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  • Catherine Goncalves

Walking the Line and Learning How to Learn

Updated: Oct 23, 2019

I recently decided to take up slacklining because:


1) Have you met me?

2) Why not?

3) I was being graded on it for a class.


The process was challenging to say at the least, but I'm excited to share some insights from what I learned about what it takes to master a skill.


“Doing things we know how to do well is enjoyable, and that’s exactly the opposite of what deliberate practice demands….” ― Cal Newport


I was first introduced to slacklining this summer in British Columbia. At first, I couldn’t even stand on the line without support from two people on either side of me, let alone fathom how people do it between two canyons with 100s of feet below them while high lining. So feeling a spark of challenge, I set out to learn to take five steps over the course of a few weeks. Here's a recap of how that went.


Expectation:


Reality:


So there I was, standing in MEC talking to Kevin about the logistics of actually giving this thing a go. Kevin suggested what gear I needed to buy, where I could practice slacklining locally, and even offered to give me a private lesson. Shout out to Kevin. The world needs more people like him. I then decided to reach out to my network in BC and watch some YouTube videos about the basics. Still, when I first set up the slackline in a local park, I managed to do it backwards and then spent twice the amount of time trying to undue my mess.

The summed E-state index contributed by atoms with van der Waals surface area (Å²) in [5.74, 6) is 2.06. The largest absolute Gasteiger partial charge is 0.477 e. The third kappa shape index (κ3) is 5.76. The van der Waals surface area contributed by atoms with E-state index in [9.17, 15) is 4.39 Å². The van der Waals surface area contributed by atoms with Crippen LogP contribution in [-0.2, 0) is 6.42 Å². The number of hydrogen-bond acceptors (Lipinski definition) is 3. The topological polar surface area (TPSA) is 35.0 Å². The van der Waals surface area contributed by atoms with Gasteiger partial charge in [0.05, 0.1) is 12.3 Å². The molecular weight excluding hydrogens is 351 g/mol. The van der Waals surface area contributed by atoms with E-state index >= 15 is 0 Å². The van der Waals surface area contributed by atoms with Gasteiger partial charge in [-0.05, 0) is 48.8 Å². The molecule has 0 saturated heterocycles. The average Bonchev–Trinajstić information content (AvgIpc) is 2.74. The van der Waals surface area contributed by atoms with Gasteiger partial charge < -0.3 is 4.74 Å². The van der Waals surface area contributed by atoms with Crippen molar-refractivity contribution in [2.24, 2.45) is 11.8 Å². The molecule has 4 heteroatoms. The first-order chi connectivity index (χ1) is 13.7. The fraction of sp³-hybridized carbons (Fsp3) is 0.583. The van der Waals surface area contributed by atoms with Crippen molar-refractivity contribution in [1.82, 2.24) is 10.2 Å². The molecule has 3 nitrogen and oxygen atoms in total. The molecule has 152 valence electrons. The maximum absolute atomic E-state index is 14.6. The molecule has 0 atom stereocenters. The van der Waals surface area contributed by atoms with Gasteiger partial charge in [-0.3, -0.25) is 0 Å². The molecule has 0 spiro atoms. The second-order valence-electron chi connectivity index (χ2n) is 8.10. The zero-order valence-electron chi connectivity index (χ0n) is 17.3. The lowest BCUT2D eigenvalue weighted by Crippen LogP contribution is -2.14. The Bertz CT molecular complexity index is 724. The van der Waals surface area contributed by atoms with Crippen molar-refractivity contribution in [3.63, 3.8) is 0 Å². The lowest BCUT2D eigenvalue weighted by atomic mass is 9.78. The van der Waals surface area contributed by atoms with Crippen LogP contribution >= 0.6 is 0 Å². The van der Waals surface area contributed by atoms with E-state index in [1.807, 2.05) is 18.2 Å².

So being the absolute nerd I am, I made a practice schedule and tracked my progress.

Monday and Wednesday Slackline: 6:00-6:30 PM, watch 15 minutes worth of videos

Tuesday and Thursday: Slackline: 9:30-10:00 AM, read 15 minutes worth of blogs, advice, or converse with an expert

Friday – Progress day! Take a video and analyze the progress I made.

Saturday, Sunday: Slackline 10:00 AM- 10:30AM, dry land and balance training


Not gonna lie, it didn't exactly go as planned. About 10 days in, I sprained my ankle after I tried to take things up a notch and put the slack line three feet high in the air thinking it would give me more of an incentive not to fall. Oops.




If I were to replan my training regimen, I think I'd give myself the following advice:

  • It is okay to deviate from a routine, as long as you're still taking steps forward.

Whether it was pouring rain, I just got back from leg day at the gym or just wasn't feeling going outside, I gave myself flexibility in what progress looked like. Watching youtube videos from professionals was just as valuable to me and my motivation as was actually taking steps on the line - even when that didn't "fit" in my schedule.

  • You may go faster alone, but you'll go much farther together.

Having a change buddy for this challenge made all the difference. My amazing friend Deema was there literally every "step" (sorry couldn't help myself) of the way. From helping me set up the slack line to helping me film a portion of my video, she made the challenge fun. MEC's MVP Kevin and my network of pro friends in BC also played a large part in getting me started and kept me motivated.